Prototyping Toolbox Series: Virtual Reality

Treetown Tech engineers use virtual reality to quickly iterate on designs before the first pieces of material are cut on a physical prototype.

Welcome to the first installment of our Prototyping Toolbox Series! Over the next few months, we’ll be providing some fascinating insight into our engineers’ regular gadgets and go-tos.

Our first exciting topic is virtual reality (VR). VR is best known for its gaming and entertainment functions — you may even remember some early visualizations of VR in Star Trek’s ‘holodeck’ technology. But VR has valuable uses in prototype engineering as well, and we’re here to tell you all about them.

What is VR?

Virtual reality is a fully immersive experience of a simulated environment. A user perceives this computer-generated reality through a headset or helmet and can even interact and manipulate their environment with special gloves or hand controllers.

VR began with 3D projections more than 30 years ago (now part of augmented reality.) There were no headsets at the time, but it became instrumental to early prototyping and was a popular tool for building walk-throughs. However, those million-dollar installations were cost prohibitive.

Once big companies entered the scene with a focus on gaming, VR quickly developed greater capabilities at a much lower price point. Today, you can find different software designed for a variety of headpieces and apps. For instance, visual artists use VR for sculpting in “clay” or drawing in a 3D space.

VR at Treetown Tech

Today our engineers start with computer-aided design (CAD) software — typically SolidWorks — to model a project in 3D. These files are then converted into a VR format so engineers, clients, and end users get the full immersive experience of the design functionality.

When our engineers work on vehicle prototypes, for example, they need to get a feel for the actual size of a vehicle or its sightlines—which is difficult on a monitor. In VR, they sit down in a real driver’s chair and line up the VR model from their seat. From there, they can test things out. How comfortable is it to turn the steering wheel? Can they reach the door handle? Engage the window?

VR lets us interact with products in ways that aren’t possible with physical prototypes. With VR, we can actually get inside a design and manipulate components. Using hand controllers, engineers can grab any piece of a model and see—or rather, feel—how it works. They shift perspective and pieces, interact with the components, even “explode” the design and put it back together one piece at a time. If it doesn’t work, then it’s easy to go back to the drawing board and reiterate the design based on VR feedback.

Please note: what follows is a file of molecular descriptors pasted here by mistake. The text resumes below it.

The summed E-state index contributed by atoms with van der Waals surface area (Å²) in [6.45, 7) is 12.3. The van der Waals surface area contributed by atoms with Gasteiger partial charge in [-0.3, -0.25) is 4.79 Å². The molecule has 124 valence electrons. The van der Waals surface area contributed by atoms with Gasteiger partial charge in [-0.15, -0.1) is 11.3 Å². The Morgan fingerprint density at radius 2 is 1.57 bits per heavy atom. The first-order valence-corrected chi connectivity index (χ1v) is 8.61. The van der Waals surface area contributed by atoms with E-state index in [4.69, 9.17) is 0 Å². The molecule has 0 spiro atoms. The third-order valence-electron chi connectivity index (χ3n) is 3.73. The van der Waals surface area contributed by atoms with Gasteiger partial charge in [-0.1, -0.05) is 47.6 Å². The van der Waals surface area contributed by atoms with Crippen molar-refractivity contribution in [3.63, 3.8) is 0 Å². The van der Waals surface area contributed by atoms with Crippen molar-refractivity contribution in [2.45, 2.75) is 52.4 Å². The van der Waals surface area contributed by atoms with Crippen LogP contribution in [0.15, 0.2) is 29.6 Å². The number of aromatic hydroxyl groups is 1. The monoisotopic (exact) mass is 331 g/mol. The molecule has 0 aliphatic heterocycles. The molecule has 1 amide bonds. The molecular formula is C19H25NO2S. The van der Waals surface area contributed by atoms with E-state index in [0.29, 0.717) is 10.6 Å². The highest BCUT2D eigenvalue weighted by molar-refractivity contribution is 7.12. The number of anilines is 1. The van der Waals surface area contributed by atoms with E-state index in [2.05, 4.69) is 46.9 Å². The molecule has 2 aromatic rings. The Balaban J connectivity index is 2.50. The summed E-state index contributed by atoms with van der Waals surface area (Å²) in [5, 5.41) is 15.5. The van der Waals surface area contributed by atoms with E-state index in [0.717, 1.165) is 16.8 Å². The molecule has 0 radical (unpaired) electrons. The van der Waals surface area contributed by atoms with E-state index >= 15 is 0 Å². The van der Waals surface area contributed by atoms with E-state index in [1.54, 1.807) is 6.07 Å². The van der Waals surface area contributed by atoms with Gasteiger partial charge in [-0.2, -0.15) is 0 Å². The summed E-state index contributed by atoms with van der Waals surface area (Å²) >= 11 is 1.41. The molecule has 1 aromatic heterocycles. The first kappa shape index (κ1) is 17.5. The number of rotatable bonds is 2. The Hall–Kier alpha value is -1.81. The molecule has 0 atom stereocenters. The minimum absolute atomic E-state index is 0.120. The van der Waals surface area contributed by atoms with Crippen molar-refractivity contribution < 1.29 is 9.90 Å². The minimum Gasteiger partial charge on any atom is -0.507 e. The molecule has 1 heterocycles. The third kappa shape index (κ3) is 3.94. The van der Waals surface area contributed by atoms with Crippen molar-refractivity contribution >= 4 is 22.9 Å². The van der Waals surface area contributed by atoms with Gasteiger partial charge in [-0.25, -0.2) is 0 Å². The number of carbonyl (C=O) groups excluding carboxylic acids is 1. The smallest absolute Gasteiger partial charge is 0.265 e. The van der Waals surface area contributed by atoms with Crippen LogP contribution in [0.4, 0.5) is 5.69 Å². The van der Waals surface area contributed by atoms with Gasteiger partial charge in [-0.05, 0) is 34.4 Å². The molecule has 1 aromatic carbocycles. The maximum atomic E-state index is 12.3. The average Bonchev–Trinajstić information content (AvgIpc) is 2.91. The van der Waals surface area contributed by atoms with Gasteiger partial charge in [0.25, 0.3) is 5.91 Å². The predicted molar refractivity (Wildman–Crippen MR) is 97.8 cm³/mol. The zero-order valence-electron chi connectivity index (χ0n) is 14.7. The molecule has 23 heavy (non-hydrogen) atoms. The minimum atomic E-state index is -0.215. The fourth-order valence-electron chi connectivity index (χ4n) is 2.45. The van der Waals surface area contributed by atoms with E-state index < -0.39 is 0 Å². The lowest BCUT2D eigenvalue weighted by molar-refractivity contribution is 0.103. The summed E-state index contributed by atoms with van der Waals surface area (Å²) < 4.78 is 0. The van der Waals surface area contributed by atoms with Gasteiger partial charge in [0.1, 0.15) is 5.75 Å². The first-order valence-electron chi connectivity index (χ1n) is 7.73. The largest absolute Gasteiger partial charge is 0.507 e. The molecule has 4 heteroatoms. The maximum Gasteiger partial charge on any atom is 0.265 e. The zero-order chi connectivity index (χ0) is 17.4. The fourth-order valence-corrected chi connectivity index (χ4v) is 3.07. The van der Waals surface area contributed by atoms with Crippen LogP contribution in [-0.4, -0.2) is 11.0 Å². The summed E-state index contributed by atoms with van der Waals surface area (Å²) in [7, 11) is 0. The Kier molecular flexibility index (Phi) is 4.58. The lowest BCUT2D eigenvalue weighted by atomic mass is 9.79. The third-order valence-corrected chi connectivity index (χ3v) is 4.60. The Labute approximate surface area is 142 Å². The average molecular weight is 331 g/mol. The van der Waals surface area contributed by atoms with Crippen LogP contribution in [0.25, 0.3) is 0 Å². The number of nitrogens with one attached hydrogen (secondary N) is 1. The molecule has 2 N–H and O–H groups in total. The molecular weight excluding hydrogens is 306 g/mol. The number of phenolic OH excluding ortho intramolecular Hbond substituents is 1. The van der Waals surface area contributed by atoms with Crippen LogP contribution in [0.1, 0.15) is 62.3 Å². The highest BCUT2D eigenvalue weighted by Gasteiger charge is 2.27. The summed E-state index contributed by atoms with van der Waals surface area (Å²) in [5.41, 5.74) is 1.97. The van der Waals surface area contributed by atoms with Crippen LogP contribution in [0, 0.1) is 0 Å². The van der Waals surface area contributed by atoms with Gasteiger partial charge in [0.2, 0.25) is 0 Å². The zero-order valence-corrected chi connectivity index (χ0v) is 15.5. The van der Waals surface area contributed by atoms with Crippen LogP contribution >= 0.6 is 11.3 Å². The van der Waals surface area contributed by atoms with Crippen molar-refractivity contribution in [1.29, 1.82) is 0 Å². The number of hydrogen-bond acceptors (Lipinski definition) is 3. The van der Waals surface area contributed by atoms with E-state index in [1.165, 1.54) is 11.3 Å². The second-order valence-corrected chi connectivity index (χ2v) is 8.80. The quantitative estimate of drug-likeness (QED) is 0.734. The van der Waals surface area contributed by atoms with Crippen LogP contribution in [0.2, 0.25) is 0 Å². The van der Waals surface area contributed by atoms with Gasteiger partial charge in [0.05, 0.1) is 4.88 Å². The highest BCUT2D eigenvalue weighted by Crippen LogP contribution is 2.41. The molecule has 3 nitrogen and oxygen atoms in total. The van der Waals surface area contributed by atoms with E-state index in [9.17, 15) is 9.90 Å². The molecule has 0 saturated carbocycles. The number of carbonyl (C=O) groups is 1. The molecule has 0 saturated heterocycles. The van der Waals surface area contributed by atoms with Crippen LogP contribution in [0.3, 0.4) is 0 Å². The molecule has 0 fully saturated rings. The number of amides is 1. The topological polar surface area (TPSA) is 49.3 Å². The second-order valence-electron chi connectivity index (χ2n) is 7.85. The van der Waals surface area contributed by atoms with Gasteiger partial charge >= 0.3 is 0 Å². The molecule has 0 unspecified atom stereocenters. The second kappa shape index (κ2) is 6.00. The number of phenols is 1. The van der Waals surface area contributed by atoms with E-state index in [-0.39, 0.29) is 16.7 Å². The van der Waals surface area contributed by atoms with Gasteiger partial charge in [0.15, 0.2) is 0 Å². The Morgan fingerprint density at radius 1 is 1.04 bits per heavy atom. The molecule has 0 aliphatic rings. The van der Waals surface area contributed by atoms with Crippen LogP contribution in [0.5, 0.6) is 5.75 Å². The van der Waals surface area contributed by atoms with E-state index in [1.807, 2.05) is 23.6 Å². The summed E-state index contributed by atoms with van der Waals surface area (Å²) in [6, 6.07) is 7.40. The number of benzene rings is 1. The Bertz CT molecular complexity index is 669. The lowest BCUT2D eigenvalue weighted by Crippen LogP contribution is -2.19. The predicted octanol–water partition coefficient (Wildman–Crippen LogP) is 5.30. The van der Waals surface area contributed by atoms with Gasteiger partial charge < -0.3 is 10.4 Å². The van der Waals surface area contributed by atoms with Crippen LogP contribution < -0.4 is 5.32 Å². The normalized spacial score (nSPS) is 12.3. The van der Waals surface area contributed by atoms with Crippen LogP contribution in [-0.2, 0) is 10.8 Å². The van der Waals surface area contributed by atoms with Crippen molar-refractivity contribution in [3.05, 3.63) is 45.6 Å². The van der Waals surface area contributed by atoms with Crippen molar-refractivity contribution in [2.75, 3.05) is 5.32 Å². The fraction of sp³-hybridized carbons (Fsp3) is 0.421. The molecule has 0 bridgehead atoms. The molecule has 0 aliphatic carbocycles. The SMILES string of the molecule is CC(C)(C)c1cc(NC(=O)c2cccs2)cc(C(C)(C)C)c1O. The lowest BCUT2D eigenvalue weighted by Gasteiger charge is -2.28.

Typically, this is done with a physical prototype – but those can have large costs associated and increasingly long lead-times. By iterating quickly in a virtual environment, our team can save iterations on physical prototypes; this approach saves in both time and money even before a client commits to a first prototype.

Geek-out factor vs. business value

For the nerds among us, it’s no surprise that there’s a huge geek-out factor with a futuristic tool like VR. And while our engineers do enjoy themselves in the VR space, they always have our customers in mind. VR allows for faster client feedback than the traditional method of building an entire physical prototype. At Treetown Tech, a real end-user can sit down, put on the headset, and give instant feedback based on what it’s like to interact with the VR model. 

What’s next

Always thought that VR is all about gaming? Think again. With its capability for rapid iteration, it’s an excellent tool for prototype engineers.

While it’s back to the holodeck for us, stay tuned for the second installment in our Prototyping Toolbox Series to see what we’ll get our hands on next.